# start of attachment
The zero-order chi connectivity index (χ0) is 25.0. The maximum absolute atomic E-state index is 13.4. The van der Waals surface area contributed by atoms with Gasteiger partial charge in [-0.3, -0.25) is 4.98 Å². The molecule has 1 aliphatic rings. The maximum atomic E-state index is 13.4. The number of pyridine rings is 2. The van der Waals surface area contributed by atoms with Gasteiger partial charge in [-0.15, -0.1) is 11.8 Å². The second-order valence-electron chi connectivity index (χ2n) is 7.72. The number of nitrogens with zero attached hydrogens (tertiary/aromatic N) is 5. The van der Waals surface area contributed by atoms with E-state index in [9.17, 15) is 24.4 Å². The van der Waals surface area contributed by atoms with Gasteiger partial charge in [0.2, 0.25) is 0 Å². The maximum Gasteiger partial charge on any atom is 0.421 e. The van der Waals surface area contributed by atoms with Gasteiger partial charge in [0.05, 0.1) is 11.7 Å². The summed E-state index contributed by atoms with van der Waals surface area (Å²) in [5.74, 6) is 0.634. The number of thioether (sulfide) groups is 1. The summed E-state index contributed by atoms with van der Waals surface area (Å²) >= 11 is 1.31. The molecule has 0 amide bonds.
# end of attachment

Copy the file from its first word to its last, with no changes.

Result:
The zero-order chi connectivity index (χ0) is 25.0. The maximum absolute atomic E-state index is 13.4. The van der Waals surface area contributed by atoms with Gasteiger partial charge in [-0.3, -0.25) is 4.98 Å². The molecule has 1 aliphatic rings. The maximum atomic E-state index is 13.4. The number of pyridine rings is 2. The van der Waals surface area contributed by atoms with Gasteiger partial charge in [-0.15, -0.1) is 11.8 Å². The second-order valence-electron chi connectivity index (χ2n) is 7.72. The number of nitrogens with zero attached hydrogens (tertiary/aromatic N) is 5. The van der Waals surface area contributed by atoms with E-state index in [9.17, 15) is 24.4 Å². The van der Waals surface area contributed by atoms with Gasteiger partial charge in [0.2, 0.25) is 0 Å². The maximum Gasteiger partial charge on any atom is 0.421 e. The van der Waals surface area contributed by atoms with Gasteiger partial charge in [0.05, 0.1) is 11.7 Å². The summed E-state index contributed by atoms with van der Waals surface area (Å²) in [5.74, 6) is 0.634. The number of thioether (sulfide) groups is 1. The summed E-state index contributed by atoms with van der Waals surface area (Å²) >= 11 is 1.31. The molecule has 0 amide bonds.